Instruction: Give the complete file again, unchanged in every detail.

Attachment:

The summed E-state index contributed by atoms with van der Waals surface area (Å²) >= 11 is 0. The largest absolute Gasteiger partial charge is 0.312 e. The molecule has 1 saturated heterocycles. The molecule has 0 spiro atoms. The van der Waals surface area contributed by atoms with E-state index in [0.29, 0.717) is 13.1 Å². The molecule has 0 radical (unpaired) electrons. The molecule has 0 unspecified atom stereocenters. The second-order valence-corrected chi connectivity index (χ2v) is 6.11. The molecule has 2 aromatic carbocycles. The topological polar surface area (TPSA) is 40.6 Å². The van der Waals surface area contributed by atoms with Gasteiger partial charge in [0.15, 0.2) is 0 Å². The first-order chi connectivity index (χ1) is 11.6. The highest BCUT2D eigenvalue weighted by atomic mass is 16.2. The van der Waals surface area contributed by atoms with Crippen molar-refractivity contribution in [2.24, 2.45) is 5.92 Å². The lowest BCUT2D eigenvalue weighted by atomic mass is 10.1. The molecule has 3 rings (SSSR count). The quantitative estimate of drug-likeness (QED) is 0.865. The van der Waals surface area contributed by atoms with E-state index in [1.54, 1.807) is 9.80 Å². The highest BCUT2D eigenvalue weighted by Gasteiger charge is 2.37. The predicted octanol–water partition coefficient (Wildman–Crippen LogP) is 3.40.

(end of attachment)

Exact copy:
The summed E-state index contributed by atoms with van der Waals surface area (Å²) >= 11 is 0. The largest absolute Gasteiger partial charge is 0.312 e. The molecule has 1 saturated heterocycles. The molecule has 0 spiro atoms. The van der Waals surface area contributed by atoms with E-state index in [0.29, 0.717) is 13.1 Å². The molecule has 0 radical (unpaired) electrons. The molecule has 0 unspecified atom stereocenters. The second-order valence-corrected chi connectivity index (χ2v) is 6.11. The molecule has 2 aromatic carbocycles. The topological polar surface area (TPSA) is 40.6 Å². The van der Waals surface area contributed by atoms with Gasteiger partial charge in [0.15, 0.2) is 0 Å². The first-order chi connectivity index (χ1) is 11.6. The highest BCUT2D eigenvalue weighted by atomic mass is 16.2. The van der Waals surface area contributed by atoms with Crippen molar-refractivity contribution in [2.24, 2.45) is 5.92 Å². The lowest BCUT2D eigenvalue weighted by atomic mass is 10.1. The molecule has 3 rings (SSSR count). The quantitative estimate of drug-likeness (QED) is 0.865. The van der Waals surface area contributed by atoms with E-state index in [1.54, 1.807) is 9.80 Å². The highest BCUT2D eigenvalue weighted by Gasteiger charge is 2.37. The predicted octanol–water partition coefficient (Wildman–Crippen LogP) is 3.40.